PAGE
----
Posts Tagged ‘ london ’

#londonriots

Police dogs ripping riot gangs to shreds, police horses stampeding through groups of young chavs and police clobbering looters to death…

Carlsberg don’t run the police force, but if they did…

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#UKsnow

“All the strategic routes are being kept open; and we are doing all we can, with all the resources we have available to us.”

 

Gaucho Love

From the moment you approach the door and see that warm matt finish, the fabulously glamourous lighting and that infamous black and white decor, you know you’ve arrived. The greet-staff are friendly and warm, the atmosphere lively and punchy, and the service impeccable.

Gaucho is, in my humble and somewhat bias opinion, in a different class. The service, the experience, the quality of food. Truly divine.

Word on the street

Jay-Z has jumped the pond and come over to London town to collaborate on some new material for his new album with long-time friend, Kanye West. During his UK stay, Jay’s been ‘promoting’ Decoded pages of his forthcoming book all over the city and beyond. The pages highlight some early career experiences he had in the UK, including a pivotal moment in his career when he broke the mold of the Glastonbury Festival. Get the clues at bing.com/jay-z.

It is a powerful and creative campaign, connecting with the people on the street in a very direct and engaging way. Perfectly executed, it encapsulates every aspect and dynamic of the street; creating a powerful and growing buzz, generating hype and conversation, and imprinting an identity to the streets of London in an open and raw manner.

Decode what you can.

The pages keep appearing, so keep your eyes peeled for the next fix…

The Equestrian Knight

So, it’s finally here. The show of all shows. The glitz. The glamour. The extravagance. The hairdos. The people. The names. And the fashion. London Fashion Week. The country that gave fashion both miniskirts and Savile Row continues to push and skew style extremes.

On one side: the lady-like, oh-so-wearable looks of long-established brands like Aquascutum and Pringle of Scotland.

On the other: the street-smart, cutting-edge looks of the young designers that London’s highly regarded design colleges churn out each year.

And then there’s Burberry. The quintessential British fashion house. The inventor of trends and dresser of the noble. Chic, modern, stylistic and customary. The clothes that speak a poet language; powerful and punchy, yet subtle and distinguished.

Over Burberrys 150 year history, it has seen itself become an integral part of British society and heritage. Its relations with the monarchy, and historic associations have helped build a luxury brand which thrives on its distinct British sensibility, strong international recognition and differentiating brand values that resonate across multi-generational and dual-gender audiences.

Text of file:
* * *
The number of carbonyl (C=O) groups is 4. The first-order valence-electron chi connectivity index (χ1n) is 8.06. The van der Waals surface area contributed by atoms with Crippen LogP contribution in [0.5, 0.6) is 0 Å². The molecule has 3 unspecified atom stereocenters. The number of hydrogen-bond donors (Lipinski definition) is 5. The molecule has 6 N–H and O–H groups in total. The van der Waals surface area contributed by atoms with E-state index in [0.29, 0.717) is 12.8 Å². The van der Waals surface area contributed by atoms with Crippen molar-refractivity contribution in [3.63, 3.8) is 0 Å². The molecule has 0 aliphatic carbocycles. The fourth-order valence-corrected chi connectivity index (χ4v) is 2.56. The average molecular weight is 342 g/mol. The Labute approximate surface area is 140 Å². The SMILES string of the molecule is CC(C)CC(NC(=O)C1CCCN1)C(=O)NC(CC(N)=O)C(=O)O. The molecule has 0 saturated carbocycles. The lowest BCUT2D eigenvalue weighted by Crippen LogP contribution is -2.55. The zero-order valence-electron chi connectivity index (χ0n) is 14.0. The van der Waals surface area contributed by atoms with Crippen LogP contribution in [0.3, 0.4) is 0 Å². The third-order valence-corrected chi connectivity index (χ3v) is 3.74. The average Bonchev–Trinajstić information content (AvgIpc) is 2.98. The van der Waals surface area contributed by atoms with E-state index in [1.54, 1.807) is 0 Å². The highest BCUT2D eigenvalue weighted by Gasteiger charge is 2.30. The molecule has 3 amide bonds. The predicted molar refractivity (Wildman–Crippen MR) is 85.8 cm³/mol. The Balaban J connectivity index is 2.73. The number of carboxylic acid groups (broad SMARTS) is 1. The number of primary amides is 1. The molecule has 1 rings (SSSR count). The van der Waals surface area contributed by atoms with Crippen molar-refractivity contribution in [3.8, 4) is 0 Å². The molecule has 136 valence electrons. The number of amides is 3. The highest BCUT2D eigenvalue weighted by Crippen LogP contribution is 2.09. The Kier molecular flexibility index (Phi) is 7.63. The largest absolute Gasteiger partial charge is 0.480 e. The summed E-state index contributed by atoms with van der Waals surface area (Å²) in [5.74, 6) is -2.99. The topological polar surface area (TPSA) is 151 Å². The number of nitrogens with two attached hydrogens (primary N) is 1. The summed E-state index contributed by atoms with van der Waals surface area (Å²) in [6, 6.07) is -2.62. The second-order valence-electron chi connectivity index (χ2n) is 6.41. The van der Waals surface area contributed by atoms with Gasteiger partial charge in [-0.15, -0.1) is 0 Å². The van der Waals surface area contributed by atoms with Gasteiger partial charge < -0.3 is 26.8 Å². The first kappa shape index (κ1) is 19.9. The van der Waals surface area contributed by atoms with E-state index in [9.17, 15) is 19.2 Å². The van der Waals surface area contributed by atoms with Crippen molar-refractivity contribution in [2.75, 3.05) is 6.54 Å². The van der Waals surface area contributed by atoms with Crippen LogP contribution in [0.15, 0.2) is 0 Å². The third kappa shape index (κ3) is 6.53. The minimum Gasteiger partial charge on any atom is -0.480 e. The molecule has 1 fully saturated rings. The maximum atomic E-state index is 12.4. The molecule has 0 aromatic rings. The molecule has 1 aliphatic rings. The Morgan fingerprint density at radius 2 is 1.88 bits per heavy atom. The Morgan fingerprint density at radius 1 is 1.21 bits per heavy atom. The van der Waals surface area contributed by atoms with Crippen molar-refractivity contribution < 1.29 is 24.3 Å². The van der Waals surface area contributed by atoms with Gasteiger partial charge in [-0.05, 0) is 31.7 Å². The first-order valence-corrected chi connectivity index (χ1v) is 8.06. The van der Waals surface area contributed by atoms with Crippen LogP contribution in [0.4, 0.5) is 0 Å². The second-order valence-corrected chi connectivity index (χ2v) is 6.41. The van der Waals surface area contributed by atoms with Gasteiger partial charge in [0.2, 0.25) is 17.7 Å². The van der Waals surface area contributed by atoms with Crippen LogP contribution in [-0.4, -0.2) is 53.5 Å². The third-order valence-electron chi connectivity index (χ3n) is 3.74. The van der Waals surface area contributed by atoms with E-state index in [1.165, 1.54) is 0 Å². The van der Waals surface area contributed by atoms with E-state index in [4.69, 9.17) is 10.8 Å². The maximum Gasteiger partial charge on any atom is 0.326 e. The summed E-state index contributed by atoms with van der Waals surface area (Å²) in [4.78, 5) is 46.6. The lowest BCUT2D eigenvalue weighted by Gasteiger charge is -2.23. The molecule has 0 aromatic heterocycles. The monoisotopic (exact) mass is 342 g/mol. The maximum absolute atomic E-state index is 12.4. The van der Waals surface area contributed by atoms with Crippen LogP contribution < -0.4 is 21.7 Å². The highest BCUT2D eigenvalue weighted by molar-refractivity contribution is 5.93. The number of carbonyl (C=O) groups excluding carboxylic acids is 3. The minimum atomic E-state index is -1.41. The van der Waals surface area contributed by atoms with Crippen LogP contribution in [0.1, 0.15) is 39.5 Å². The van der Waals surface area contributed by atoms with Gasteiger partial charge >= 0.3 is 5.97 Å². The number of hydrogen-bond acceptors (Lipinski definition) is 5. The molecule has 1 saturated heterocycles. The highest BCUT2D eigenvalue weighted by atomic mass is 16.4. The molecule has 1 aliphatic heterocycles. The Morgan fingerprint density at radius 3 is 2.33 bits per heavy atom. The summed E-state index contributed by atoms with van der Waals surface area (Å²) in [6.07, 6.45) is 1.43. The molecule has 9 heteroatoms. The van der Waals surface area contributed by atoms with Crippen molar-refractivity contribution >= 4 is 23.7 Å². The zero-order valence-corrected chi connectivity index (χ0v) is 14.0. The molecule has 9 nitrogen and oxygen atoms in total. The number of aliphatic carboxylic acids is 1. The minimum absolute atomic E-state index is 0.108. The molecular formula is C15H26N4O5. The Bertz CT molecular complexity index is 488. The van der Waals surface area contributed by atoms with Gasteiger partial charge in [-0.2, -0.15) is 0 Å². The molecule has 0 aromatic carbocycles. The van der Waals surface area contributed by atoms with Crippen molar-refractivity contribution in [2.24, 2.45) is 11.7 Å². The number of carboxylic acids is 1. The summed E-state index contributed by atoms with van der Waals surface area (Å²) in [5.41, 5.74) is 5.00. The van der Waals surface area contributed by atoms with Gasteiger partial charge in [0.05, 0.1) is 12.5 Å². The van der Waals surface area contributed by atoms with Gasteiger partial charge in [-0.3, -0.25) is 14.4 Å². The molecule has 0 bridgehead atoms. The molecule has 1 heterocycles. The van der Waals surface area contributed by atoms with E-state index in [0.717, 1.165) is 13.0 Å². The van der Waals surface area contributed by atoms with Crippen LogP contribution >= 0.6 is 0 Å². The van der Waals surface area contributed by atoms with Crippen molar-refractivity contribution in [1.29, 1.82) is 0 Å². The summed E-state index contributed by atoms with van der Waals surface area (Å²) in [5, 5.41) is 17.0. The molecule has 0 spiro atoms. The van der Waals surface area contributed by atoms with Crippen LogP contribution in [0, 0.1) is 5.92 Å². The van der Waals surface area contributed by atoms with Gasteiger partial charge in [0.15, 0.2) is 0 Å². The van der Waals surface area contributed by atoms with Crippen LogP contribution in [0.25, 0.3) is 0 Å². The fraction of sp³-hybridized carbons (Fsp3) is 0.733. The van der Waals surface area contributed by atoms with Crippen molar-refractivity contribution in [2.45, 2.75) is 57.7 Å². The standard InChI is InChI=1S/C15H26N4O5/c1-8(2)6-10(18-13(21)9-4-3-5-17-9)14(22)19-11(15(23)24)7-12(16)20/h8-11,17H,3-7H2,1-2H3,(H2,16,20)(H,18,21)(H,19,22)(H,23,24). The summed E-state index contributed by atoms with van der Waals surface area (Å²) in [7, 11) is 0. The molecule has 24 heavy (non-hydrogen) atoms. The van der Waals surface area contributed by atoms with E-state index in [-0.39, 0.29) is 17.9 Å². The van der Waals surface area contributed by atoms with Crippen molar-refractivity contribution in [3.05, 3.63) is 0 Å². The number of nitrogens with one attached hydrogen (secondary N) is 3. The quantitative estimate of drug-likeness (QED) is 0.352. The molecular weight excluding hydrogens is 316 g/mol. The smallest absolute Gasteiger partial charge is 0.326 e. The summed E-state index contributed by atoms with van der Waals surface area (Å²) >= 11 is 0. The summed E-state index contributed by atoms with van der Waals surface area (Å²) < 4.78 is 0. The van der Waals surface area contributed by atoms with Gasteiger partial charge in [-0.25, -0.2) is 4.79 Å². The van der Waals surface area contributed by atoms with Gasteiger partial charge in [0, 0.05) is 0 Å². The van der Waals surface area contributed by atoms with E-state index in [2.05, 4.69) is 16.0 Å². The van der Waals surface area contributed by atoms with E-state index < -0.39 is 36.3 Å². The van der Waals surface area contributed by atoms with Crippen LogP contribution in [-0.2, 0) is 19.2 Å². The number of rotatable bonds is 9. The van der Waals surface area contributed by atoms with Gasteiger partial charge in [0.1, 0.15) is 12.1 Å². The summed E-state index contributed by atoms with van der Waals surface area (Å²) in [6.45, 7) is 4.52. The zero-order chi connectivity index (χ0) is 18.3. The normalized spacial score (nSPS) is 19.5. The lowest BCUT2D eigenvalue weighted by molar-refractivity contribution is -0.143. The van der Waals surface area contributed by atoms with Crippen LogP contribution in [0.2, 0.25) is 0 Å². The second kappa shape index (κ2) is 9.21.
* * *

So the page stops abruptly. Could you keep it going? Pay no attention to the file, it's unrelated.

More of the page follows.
However, in the last two decades, the brand began to lose its prestigious qualities as well as its core customers, who no longer saw Burberry as an ‘elite’ brand for the wealthy, ‘honourable’ folk. Competition from the Gucci group, and Versace became more and more intense. They were consistent, high quality and very much design led and customer focused, therefore redefining the designer brand and taking the term ‘elite’ to a new forefront.

As a result, Burberry has been in a process of re-inventing their brand and image with a more design-led focus, and developing a more up-market, elite brand. This has been driven by Burberry stopping production of certain products which are predominantly consumed by ‘undesired’ clientele, and decreasing the use of the visible check on their clothing. New advertising campaigns and distribution networks have allowed Burberry to evolve their image into what they feel is best for the brand. This has been complimented with the use of certain celebrities, and the imagery and meanings they depict.

This was led by the arrival of leading designer Christopher Bailey, a bespoke range for the ultra exclusive clientele, and the introduction of Burberry to the catwalk. By implementing such changes what Burberry have achieved is to attract premium buying consumers through an elite brand and design-led portfolio, and also a somewhat price diffused range to help maintain a sustainable level of growth, while maintaing exclusivity.

And today, Burberry is back. Back to its very best.

This complete transformation, and evolution of this quintessential British fashion house comes full circle this coming Tuesday at London Fashion Week. The Burberry Prorsum Show will undoubtedly be a powerful and poignant moment for the brand that yet again stands tall and very proud.

Well done Burberry.